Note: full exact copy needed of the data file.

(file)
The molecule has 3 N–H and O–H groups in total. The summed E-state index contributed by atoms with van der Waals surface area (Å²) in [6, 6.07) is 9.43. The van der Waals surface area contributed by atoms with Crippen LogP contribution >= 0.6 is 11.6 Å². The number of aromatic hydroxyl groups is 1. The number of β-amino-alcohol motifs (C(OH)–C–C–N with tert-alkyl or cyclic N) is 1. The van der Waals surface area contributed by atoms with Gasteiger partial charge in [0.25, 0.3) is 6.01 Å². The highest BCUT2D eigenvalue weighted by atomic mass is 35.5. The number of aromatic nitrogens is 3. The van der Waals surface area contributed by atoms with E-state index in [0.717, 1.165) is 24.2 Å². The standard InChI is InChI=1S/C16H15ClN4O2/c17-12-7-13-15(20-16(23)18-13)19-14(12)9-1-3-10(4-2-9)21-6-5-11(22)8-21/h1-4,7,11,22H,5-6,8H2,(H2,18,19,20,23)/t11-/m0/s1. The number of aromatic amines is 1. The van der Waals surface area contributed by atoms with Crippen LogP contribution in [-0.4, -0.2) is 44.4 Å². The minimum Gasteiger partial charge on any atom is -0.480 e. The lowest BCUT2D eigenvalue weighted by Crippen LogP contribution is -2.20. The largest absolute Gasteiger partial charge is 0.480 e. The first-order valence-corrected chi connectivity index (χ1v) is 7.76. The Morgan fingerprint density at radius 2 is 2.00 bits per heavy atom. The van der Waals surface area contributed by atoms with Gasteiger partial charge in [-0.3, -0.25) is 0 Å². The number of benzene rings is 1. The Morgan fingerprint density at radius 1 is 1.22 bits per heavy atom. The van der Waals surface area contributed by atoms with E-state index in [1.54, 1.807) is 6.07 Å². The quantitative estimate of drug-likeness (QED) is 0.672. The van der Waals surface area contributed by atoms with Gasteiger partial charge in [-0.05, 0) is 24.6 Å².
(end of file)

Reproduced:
The molecule has 3 N–H and O–H groups in total. The summed E-state index contributed by atoms with van der Waals surface area (Å²) in [6, 6.07) is 9.43. The van der Waals surface area contributed by atoms with Crippen LogP contribution >= 0.6 is 11.6 Å². The number of aromatic hydroxyl groups is 1. The number of β-amino-alcohol motifs (C(OH)–C–C–N with tert-alkyl or cyclic N) is 1. The van der Waals surface area contributed by atoms with Gasteiger partial charge in [0.25, 0.3) is 6.01 Å². The highest BCUT2D eigenvalue weighted by atomic mass is 35.5. The number of aromatic nitrogens is 3. The van der Waals surface area contributed by atoms with E-state index in [0.717, 1.165) is 24.2 Å². The standard InChI is InChI=1S/C16H15ClN4O2/c17-12-7-13-15(20-16(23)18-13)19-14(12)9-1-3-10(4-2-9)21-6-5-11(22)8-21/h1-4,7,11,22H,5-6,8H2,(H2,18,19,20,23)/t11-/m0/s1. The number of aromatic amines is 1. The van der Waals surface area contributed by atoms with Crippen LogP contribution in [-0.4, -0.2) is 44.4 Å². The minimum Gasteiger partial charge on any atom is -0.480 e. The lowest BCUT2D eigenvalue weighted by Crippen LogP contribution is -2.20. The largest absolute Gasteiger partial charge is 0.480 e. The first-order valence-corrected chi connectivity index (χ1v) is 7.76. The Morgan fingerprint density at radius 2 is 2.00 bits per heavy atom. The van der Waals surface area contributed by atoms with Gasteiger partial charge in [-0.3, -0.25) is 0 Å². The number of benzene rings is 1. The Morgan fingerprint density at radius 1 is 1.22 bits per heavy atom. The van der Waals surface area contributed by atoms with E-state index in [1.54, 1.807) is 6.07 Å². The quantitative estimate of drug-likeness (QED) is 0.672. The van der Waals surface area contributed by atoms with Gasteiger partial charge in [-0.05, 0) is 24.6 Å².